Floating Point Unit in Max+PLUS II for MC68HC11
This was for my ELEC 498 project at Queen's University. Dr. Ahmad Afsahi was our supervisor. I worked with Fadi Yared and Hock Lee Ooi.
A floating point unit (FPU) was designed using MAX+plus II 10.2 software and implemented on the Altera UP1 Education Board with a chip from the FLEX10K family. The FPU was designed to interface via an eight bit parallel communications handshaking protocol with a microcontroller from the MC68HC11 family, hosted on an evaluation board offered by Technological Arts. This arrangement was used to demonstrate and verify the design.
The FPU was designed to carry out addition, subtraction, multiplication and division according to the IEEE-754 floating point standard. The addition, subtraction and multiplication designs were implemented following standard circuit algorithms. Division was implemented according to the non-restoring division algorithm, using 32 bit registers for the mantissas.
The communications protocol was designed according to handshaking as defined by the documentation for MC68HC11 family microcontrollers. The design uses two dedicated ports for send and receive.
The user interface designed in software for the MC68HC11 was meant for debugging and demonstration purposes. The MC68HC11 connected to a terminal window via the serial port of a PC, and accepted commands of the form 8E45F985+85A38C5E, where each character was a hex value representing four bits of the 32 bit operand encoded according to the IEEE-754 floating point standard. It then returned the result to the terminal window in the same format.
Applications such as integration, convolution, and many signal processing operations require floating point arithmetic precision. The goal of this project was to provide microcontrollers from the MC68HC11 family with floating-point arithmetic capabilities modeled after to the IEEE-754 standard. This goal implies the design, verification and implementation of a floating-point coprocessor that allows users to perform simple arithmetic functions (addition, subtraction, multiplication and division) with floating point precision.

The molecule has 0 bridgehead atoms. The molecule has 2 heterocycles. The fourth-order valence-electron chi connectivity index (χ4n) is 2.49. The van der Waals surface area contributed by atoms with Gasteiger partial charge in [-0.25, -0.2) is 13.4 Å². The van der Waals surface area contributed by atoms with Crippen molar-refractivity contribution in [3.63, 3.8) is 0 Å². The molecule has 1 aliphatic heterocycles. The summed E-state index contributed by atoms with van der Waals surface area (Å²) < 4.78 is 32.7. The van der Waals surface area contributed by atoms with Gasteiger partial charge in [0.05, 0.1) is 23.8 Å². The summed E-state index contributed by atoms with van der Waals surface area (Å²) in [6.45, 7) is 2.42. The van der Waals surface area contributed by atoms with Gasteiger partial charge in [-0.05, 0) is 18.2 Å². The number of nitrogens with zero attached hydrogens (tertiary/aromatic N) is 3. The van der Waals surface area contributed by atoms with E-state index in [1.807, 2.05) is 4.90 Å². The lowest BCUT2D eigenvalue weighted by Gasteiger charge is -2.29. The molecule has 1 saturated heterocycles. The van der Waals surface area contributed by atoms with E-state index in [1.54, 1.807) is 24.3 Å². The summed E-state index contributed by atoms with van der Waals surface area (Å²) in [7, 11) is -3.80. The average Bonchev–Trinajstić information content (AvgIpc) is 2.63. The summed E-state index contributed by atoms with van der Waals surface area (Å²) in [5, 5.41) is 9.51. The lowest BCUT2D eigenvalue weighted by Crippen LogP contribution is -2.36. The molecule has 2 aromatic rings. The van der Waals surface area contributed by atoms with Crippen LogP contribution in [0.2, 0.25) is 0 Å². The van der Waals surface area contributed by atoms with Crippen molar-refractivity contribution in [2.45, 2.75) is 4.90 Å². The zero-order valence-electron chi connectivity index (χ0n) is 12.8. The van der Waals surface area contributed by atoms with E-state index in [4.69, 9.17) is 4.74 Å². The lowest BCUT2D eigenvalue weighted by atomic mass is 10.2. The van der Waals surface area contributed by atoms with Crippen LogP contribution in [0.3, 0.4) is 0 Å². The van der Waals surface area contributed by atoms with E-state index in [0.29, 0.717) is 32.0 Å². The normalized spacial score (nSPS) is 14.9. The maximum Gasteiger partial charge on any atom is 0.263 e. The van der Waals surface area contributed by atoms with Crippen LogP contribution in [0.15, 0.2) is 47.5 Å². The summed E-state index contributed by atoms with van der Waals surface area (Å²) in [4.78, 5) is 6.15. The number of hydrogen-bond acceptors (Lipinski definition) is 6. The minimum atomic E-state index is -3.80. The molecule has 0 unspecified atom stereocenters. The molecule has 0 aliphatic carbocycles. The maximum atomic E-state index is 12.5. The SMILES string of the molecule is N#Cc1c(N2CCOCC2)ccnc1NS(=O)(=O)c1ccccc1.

The proposed solution was to design the FPU using MAX+plus II 10.2 software and implement it on the Altera UP1 Education Board with a chip from the FLEX10K family. The FPU was intended to interface via an eight bit parallel communications handshaking protocol with a microcontroller from the MC68HC11 family, hosted on an evaluation board offered by Technological Arts. Such an arrangement would be used to demonstrate and verify the design.
The FPU was designed using MAX+plus II 10.2 software and implemented on the Altera UP1 Education Board with a chip from the FLEX10K family. The FPU was used by a microcontroller from the MC68HC11 family, hosted on an evaluation board offered by Technological Arts. This arrangement was used to demonstrate and verify the design. A communications protocol was successfully designed to interface the two devices. The FPU successfully carried out addition, subtraction, multiplication and division modeled after the IEEE-754 floating point standard. The user interface designed in software for the MC68HC11 was meant for debugging and demonstration purposes. It connected to a PC terminal window via a serial port, and accepted keyboard commands. Furthermore, a VB application was developed in order to automate the verification of results generated by the prototype model.
Input handshaking for the MC68HC11 is given below. Output handshaking is essentially the same in reverse. Since the clock of the FLEX10K is considerably faster than the clock of the MC68HC11 its responses can be considered instantaneous in most cases. In order to establish the interface between the devices, receiving-end designs were created in the FPU for both input and output handshaking.
Each floating point value is 32 bits; therefore, when the MC68HC11 requests a floating point operation from the FPU it must send nine packets and receive four packets. Since the 8-bit parallel ports were chosen as the communications medium, each 32-bit operand can be sent as four 8-bit packets. The ninth sending packet represents the op-code. As a debugging interface for the prototype device, the MC68HC11 can be connected to a PC terminal (via a COM port) and can receive keyboard commands.
The IEEE-754 Standard is outlined in the figure below. The first bit represents, the sign; the next 8 bits represent the exponent in excess-127 format; and the trailing 23 bits represent the bits of the mantissa following an implicit leading one.
The above figure represents a simplified view of the format. The following table gives some example numbers. It is important to note special representation of certain values such as zero and infinity; furthermore, guard bits are generally used to prevent precision loss in rounding. Guard bits are extra hidden bits kept at the end of the mantissa. Representation of special numbers, guard bits and rounding are beyond the scope of this project; trapping overflow when doing floating point operations is also beyond the scope of this project.